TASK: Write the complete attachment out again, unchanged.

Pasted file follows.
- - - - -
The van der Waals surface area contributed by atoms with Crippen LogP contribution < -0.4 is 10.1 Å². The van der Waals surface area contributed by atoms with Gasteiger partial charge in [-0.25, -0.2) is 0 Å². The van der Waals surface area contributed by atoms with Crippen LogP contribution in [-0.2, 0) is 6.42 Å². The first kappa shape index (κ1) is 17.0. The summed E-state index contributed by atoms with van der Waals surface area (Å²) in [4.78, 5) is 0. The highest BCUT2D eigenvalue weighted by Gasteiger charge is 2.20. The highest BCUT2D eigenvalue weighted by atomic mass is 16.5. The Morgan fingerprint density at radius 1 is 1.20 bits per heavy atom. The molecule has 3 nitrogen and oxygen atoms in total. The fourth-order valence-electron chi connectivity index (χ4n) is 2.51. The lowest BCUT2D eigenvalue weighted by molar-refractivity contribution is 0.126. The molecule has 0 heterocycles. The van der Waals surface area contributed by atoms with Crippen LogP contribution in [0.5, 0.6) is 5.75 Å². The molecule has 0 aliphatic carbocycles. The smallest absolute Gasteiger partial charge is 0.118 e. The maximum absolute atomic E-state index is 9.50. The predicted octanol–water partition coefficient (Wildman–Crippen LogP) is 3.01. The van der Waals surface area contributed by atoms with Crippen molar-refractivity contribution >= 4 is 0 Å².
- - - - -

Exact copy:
The van der Waals surface area contributed by atoms with Crippen LogP contribution < -0.4 is 10.1 Å². The van der Waals surface area contributed by atoms with Gasteiger partial charge in [-0.25, -0.2) is 0 Å². The van der Waals surface area contributed by atoms with Crippen LogP contribution in [-0.2, 0) is 6.42 Å². The first kappa shape index (κ1) is 17.0. The summed E-state index contributed by atoms with van der Waals surface area (Å²) in [4.78, 5) is 0. The highest BCUT2D eigenvalue weighted by Gasteiger charge is 2.20. The highest BCUT2D eigenvalue weighted by atomic mass is 16.5. The Morgan fingerprint density at radius 1 is 1.20 bits per heavy atom. The molecule has 3 nitrogen and oxygen atoms in total. The fourth-order valence-electron chi connectivity index (χ4n) is 2.51. The lowest BCUT2D eigenvalue weighted by molar-refractivity contribution is 0.126. The molecule has 0 heterocycles. The van der Waals surface area contributed by atoms with Crippen LogP contribution in [0.5, 0.6) is 5.75 Å². The molecule has 0 aliphatic carbocycles. The smallest absolute Gasteiger partial charge is 0.118 e. The maximum absolute atomic E-state index is 9.50. The predicted octanol–water partition coefficient (Wildman–Crippen LogP) is 3.01. The van der Waals surface area contributed by atoms with Crippen molar-refractivity contribution >= 4 is 0 Å².